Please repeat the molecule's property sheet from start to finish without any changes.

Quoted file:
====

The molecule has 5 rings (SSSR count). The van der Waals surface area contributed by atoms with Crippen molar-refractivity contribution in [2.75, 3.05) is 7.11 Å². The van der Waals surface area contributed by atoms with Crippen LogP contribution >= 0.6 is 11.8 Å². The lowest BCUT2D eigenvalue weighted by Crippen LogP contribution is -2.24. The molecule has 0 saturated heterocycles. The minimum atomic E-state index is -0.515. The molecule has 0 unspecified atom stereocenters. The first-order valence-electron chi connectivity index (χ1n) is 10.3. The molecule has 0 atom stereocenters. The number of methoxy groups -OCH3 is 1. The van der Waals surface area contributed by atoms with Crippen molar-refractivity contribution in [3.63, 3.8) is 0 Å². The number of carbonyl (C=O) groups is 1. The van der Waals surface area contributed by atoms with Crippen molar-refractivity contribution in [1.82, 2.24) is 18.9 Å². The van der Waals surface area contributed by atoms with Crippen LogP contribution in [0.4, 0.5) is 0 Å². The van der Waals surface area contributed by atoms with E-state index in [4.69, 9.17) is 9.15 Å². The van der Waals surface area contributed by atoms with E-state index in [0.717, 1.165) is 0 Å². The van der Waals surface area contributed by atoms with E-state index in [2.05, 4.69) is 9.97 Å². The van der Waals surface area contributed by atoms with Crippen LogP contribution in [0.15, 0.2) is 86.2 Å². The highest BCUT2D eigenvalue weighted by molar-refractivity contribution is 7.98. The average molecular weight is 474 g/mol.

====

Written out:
The molecule has 5 rings (SSSR count). The van der Waals surface area contributed by atoms with Crippen molar-refractivity contribution in [2.75, 3.05) is 7.11 Å². The van der Waals surface area contributed by atoms with Crippen LogP contribution >= 0.6 is 11.8 Å². The lowest BCUT2D eigenvalue weighted by Crippen LogP contribution is -2.24. The molecule has 0 saturated heterocycles. The minimum atomic E-state index is -0.515. The molecule has 0 unspecified atom stereocenters. The first-order valence-electron chi connectivity index (χ1n) is 10.3. The molecule has 0 atom stereocenters. The number of methoxy groups -OCH3 is 1. The van der Waals surface area contributed by atoms with Crippen molar-refractivity contribution in [3.63, 3.8) is 0 Å². The number of carbonyl (C=O) groups is 1. The van der Waals surface area contributed by atoms with Crippen molar-refractivity contribution in [1.82, 2.24) is 18.9 Å². The van der Waals surface area contributed by atoms with Crippen LogP contribution in [0.4, 0.5) is 0 Å². The van der Waals surface area contributed by atoms with E-state index in [4.69, 9.17) is 9.15 Å². The van der Waals surface area contributed by atoms with E-state index in [0.717, 1.165) is 0 Å². The van der Waals surface area contributed by atoms with E-state index in [2.05, 4.69) is 9.97 Å². The van der Waals surface area contributed by atoms with Crippen LogP contribution in [0.15, 0.2) is 86.2 Å². The highest BCUT2D eigenvalue weighted by molar-refractivity contribution is 7.98. The average molecular weight is 474 g/mol.